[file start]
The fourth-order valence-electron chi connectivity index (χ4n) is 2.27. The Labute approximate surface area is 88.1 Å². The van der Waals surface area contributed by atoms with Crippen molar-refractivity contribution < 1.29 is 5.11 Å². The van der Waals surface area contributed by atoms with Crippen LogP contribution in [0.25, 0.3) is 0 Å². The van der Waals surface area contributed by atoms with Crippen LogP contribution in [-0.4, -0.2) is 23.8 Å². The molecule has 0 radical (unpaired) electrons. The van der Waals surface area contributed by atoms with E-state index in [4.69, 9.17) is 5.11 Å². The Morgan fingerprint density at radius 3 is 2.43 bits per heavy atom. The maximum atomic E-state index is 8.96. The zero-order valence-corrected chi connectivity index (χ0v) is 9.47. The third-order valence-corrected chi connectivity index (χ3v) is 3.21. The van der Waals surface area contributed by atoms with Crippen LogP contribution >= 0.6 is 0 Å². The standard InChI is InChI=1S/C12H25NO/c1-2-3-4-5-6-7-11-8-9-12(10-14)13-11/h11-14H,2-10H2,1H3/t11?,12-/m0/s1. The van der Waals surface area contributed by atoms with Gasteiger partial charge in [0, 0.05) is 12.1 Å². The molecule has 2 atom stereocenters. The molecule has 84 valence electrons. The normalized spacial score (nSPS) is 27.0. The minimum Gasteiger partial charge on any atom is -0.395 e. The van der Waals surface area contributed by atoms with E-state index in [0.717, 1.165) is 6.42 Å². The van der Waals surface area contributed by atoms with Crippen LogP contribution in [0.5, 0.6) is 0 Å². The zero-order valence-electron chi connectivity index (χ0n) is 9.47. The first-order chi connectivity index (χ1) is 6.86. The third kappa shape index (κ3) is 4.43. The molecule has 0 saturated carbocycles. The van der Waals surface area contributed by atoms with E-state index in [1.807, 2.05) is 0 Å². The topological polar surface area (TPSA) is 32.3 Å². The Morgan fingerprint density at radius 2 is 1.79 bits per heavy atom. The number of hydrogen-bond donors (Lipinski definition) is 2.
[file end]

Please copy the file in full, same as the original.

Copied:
The fourth-order valence-electron chi connectivity index (χ4n) is 2.27. The Labute approximate surface area is 88.1 Å². The van der Waals surface area contributed by atoms with Crippen molar-refractivity contribution < 1.29 is 5.11 Å². The van der Waals surface area contributed by atoms with Crippen LogP contribution in [0.25, 0.3) is 0 Å². The van der Waals surface area contributed by atoms with Crippen LogP contribution in [-0.4, -0.2) is 23.8 Å². The molecule has 0 radical (unpaired) electrons. The van der Waals surface area contributed by atoms with E-state index in [4.69, 9.17) is 5.11 Å². The Morgan fingerprint density at radius 3 is 2.43 bits per heavy atom. The maximum atomic E-state index is 8.96. The zero-order valence-corrected chi connectivity index (χ0v) is 9.47. The third-order valence-corrected chi connectivity index (χ3v) is 3.21. The van der Waals surface area contributed by atoms with Crippen LogP contribution >= 0.6 is 0 Å². The standard InChI is InChI=1S/C12H25NO/c1-2-3-4-5-6-7-11-8-9-12(10-14)13-11/h11-14H,2-10H2,1H3/t11?,12-/m0/s1. The van der Waals surface area contributed by atoms with Gasteiger partial charge in [0, 0.05) is 12.1 Å². The molecule has 2 atom stereocenters. The molecule has 84 valence electrons. The normalized spacial score (nSPS) is 27.0. The minimum Gasteiger partial charge on any atom is -0.395 e. The van der Waals surface area contributed by atoms with E-state index in [0.717, 1.165) is 6.42 Å². The van der Waals surface area contributed by atoms with Crippen LogP contribution in [0.5, 0.6) is 0 Å². The zero-order valence-electron chi connectivity index (χ0n) is 9.47. The first-order chi connectivity index (χ1) is 6.86. The third kappa shape index (κ3) is 4.43. The molecule has 0 saturated carbocycles. The van der Waals surface area contributed by atoms with E-state index in [1.807, 2.05) is 0 Å². The topological polar surface area (TPSA) is 32.3 Å². The Morgan fingerprint density at radius 2 is 1.79 bits per heavy atom. The number of hydrogen-bond donors (Lipinski definition) is 2.